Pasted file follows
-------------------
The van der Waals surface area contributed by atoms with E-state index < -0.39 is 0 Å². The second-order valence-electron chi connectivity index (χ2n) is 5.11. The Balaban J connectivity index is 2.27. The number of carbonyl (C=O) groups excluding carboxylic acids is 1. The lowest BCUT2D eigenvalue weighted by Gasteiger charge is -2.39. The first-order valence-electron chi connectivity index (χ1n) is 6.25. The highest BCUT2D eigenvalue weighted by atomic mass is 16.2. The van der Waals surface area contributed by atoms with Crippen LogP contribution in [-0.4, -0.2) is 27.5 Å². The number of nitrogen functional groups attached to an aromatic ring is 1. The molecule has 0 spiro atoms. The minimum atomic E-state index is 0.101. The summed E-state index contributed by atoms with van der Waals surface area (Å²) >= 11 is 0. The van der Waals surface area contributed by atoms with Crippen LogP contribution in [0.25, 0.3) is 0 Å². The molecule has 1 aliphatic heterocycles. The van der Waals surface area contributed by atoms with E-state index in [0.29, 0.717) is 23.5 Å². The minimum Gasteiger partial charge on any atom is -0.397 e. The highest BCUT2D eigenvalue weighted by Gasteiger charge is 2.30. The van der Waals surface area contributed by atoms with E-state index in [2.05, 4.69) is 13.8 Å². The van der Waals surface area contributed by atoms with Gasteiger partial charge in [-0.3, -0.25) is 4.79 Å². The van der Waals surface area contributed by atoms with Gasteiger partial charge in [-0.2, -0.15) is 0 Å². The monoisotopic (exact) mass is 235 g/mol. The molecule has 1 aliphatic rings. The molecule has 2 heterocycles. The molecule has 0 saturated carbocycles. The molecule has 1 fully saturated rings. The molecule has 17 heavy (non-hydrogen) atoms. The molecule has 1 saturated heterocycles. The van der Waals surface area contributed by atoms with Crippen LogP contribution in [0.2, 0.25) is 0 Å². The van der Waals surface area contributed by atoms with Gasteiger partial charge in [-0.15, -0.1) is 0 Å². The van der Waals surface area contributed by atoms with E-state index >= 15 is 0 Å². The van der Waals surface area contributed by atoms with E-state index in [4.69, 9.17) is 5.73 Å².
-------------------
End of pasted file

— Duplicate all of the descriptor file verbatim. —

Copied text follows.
The van der Waals surface area contributed by atoms with E-state index < -0.39 is 0 Å². The second-order valence-electron chi connectivity index (χ2n) is 5.11. The Balaban J connectivity index is 2.27. The number of carbonyl (C=O) groups excluding carboxylic acids is 1. The lowest BCUT2D eigenvalue weighted by Gasteiger charge is -2.39. The first-order valence-electron chi connectivity index (χ1n) is 6.25. The highest BCUT2D eigenvalue weighted by atomic mass is 16.2. The van der Waals surface area contributed by atoms with Crippen LogP contribution in [-0.4, -0.2) is 27.5 Å². The number of nitrogen functional groups attached to an aromatic ring is 1. The molecule has 0 spiro atoms. The minimum atomic E-state index is 0.101. The summed E-state index contributed by atoms with van der Waals surface area (Å²) >= 11 is 0. The van der Waals surface area contributed by atoms with Crippen LogP contribution in [0.25, 0.3) is 0 Å². The molecule has 1 aliphatic heterocycles. The van der Waals surface area contributed by atoms with E-state index in [0.29, 0.717) is 23.5 Å². The minimum Gasteiger partial charge on any atom is -0.397 e. The highest BCUT2D eigenvalue weighted by Gasteiger charge is 2.30. The van der Waals surface area contributed by atoms with E-state index in [2.05, 4.69) is 13.8 Å². The van der Waals surface area contributed by atoms with Gasteiger partial charge in [-0.3, -0.25) is 4.79 Å². The van der Waals surface area contributed by atoms with Gasteiger partial charge in [-0.2, -0.15) is 0 Å². The monoisotopic (exact) mass is 235 g/mol. The molecule has 1 aliphatic rings. The molecule has 2 heterocycles. The molecule has 0 saturated carbocycles. The molecule has 1 fully saturated rings. The molecule has 17 heavy (non-hydrogen) atoms. The molecule has 1 saturated heterocycles. The van der Waals surface area contributed by atoms with Crippen LogP contribution in [0.2, 0.25) is 0 Å². The van der Waals surface area contributed by atoms with Gasteiger partial charge in [-0.15, -0.1) is 0 Å². The van der Waals surface area contributed by atoms with E-state index >= 15 is 0 Å². The van der Waals surface area contributed by atoms with E-state index in [4.69, 9.17) is 5.73 Å².